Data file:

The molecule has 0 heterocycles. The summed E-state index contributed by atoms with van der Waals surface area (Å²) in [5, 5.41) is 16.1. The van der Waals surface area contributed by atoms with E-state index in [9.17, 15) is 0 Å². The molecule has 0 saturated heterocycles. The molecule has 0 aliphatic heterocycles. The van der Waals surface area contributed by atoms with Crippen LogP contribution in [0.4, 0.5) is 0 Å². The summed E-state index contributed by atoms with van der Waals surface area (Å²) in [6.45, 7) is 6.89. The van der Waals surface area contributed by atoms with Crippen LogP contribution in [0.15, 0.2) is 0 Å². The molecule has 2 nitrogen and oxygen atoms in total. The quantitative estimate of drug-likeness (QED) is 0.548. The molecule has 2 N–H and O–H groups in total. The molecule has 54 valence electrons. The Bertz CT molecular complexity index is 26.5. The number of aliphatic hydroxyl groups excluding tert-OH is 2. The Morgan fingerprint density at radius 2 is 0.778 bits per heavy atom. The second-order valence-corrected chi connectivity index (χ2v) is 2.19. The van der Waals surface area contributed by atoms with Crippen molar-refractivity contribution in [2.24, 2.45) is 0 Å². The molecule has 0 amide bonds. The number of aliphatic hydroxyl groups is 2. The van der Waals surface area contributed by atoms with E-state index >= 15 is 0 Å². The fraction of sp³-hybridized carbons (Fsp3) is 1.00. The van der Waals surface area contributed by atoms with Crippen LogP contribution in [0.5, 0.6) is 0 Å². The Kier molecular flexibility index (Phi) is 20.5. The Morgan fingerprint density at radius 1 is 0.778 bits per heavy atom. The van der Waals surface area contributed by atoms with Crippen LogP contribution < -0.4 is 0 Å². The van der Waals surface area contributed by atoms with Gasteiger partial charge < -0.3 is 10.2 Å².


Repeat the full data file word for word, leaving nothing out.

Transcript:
The molecule has 0 heterocycles. The summed E-state index contributed by atoms with van der Waals surface area (Å²) in [5, 5.41) is 16.1. The van der Waals surface area contributed by atoms with E-state index in [9.17, 15) is 0 Å². The molecule has 0 saturated heterocycles. The molecule has 0 aliphatic heterocycles. The van der Waals surface area contributed by atoms with Crippen LogP contribution in [0.4, 0.5) is 0 Å². The summed E-state index contributed by atoms with van der Waals surface area (Å²) in [6.45, 7) is 6.89. The van der Waals surface area contributed by atoms with Crippen LogP contribution in [0.15, 0.2) is 0 Å². The molecule has 2 nitrogen and oxygen atoms in total. The quantitative estimate of drug-likeness (QED) is 0.548. The molecule has 2 N–H and O–H groups in total. The molecule has 54 valence electrons. The Bertz CT molecular complexity index is 26.5. The number of aliphatic hydroxyl groups excluding tert-OH is 2. The Morgan fingerprint density at radius 2 is 0.778 bits per heavy atom. The second-order valence-corrected chi connectivity index (χ2v) is 2.19. The van der Waals surface area contributed by atoms with Crippen molar-refractivity contribution in [2.24, 2.45) is 0 Å². The molecule has 0 amide bonds. The number of aliphatic hydroxyl groups is 2. The van der Waals surface area contributed by atoms with E-state index >= 15 is 0 Å². The fraction of sp³-hybridized carbons (Fsp3) is 1.00. The van der Waals surface area contributed by atoms with Crippen LogP contribution in [0.5, 0.6) is 0 Å². The Kier molecular flexibility index (Phi) is 20.5. The Morgan fingerprint density at radius 1 is 0.778 bits per heavy atom. The van der Waals surface area contributed by atoms with Crippen LogP contribution < -0.4 is 0 Å². The van der Waals surface area contributed by atoms with Gasteiger partial charge < -0.3 is 10.2 Å².